Austin, Texas
April 12, 2007

Honorable Rob Eissler, Chair, House Committee on Public Education
John S. O'Brien, Director, Legislative Budget Board
HB2835 by Strama (Relating to discipline and security in primary and secondary schools; providing a criminal penalty.), As Introduced

Estimated Two-year Net Impact to General Revenue Related Funds for HB2835, As Introduced: a negative impact of ($17,068,983) through the biennium ending August 31, 2009.

The bill would make no appropriation but could provide the legal basis for an appropriation of funds to implement the provisions of the bill.

Fiscal Year Probable Net Positive/(Negative) Impact to General Revenue Related Funds
2008 ($7,854,596)
2009 ($9,214,387)
2010 ($9,132,887)
2011 ($9,132,887)
2012 ($9,132,887)

Fiscal Year Probable Savings/(Cost) from
Change in Number of State Employees from FY 2007
2008 ($7,854,596) 5.0
2009 ($9,214,387) 5.0
2010 ($9,132,887) 5.0
2011 ($9,132,887) 5.0
2012 ($9,132,887) 5.0

Fiscal Analysis

The bill would reenact and substantially revise Chapter 37, Texas Education Code.

The bill would amend the offenses requiring mandatory expulsion to include possession of a stun gun, possession of a hazardous substance, possession of the components of an explosive, assault on a school employee or volunteer, attempting to commit Title 5 Penal Code felony offenses, and other felony offenses.  The provision would eliminate provisions requiring expulsion for offenses related to a "legal knife."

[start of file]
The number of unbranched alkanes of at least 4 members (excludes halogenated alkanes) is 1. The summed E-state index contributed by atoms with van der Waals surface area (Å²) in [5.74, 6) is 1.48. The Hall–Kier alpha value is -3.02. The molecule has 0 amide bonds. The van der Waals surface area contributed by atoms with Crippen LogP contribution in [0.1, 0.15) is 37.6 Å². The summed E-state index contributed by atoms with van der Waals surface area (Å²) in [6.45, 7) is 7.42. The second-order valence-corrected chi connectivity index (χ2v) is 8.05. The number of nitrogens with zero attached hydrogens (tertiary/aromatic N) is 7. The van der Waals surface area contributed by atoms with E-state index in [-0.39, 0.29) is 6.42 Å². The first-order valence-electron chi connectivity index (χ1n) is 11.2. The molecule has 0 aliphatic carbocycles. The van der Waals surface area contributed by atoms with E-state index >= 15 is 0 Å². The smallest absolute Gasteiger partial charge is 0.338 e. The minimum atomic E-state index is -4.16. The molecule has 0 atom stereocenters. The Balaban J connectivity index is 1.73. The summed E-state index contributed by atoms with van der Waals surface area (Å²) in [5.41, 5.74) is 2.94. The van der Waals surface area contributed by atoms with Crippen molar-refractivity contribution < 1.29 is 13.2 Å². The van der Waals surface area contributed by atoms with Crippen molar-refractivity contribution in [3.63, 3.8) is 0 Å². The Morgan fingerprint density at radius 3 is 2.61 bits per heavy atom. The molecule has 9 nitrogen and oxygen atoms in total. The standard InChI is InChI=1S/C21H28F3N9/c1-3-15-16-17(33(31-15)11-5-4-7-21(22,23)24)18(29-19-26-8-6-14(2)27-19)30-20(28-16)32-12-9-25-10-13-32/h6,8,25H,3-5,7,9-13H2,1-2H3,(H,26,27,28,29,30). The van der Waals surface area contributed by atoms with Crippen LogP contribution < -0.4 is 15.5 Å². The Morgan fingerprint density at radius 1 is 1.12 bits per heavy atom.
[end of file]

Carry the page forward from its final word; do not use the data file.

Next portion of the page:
The bill would require the Commissioner of Education to adopt rules regarding minimum standards for the operation of a disciplinary alternative education program (DAEP) and would require the commissioner to develop a compliance monitoring system for DAEPs that includes on-site monitoring of DAEPs identified as high risk. 


The provisions of the bill would expand mandatory expulsions to JJAEPs.  The state funds mandatory placements at a rate of $59 per student attendance day.  The Texas Juvenile Probation Commission (TJPC) estimates that the provisions of the bill would result in 5,043 addtional students served in JJAEPs for 232,595 additional student attendance days in FY2008 and 6,978 additional students served for 306,062 additional student attendance days in FY2009.  At the state funding rate of $59 per student attendance day, the provisions of the bill would cost an estimated $13.7 million in FY2008 and $18.1 million in FY2009.  For purposes of this estimate, it is assumed that costs in subsequent years would be similar.

These additional appropriations to JJAEPs would be paid through reductions to districts' Tier 1 compensatory education allotments under the Foundation School Program.  However, due to the changes in school finance made by House Bill 1, 79th Legislature, 3rd Called, a reduction in a district's Tier 1 state aid would increase its hold harmless state aid in order to reach a total revenue target.  Therefore, increases in appropriations for set-aside programs result in increased state cost.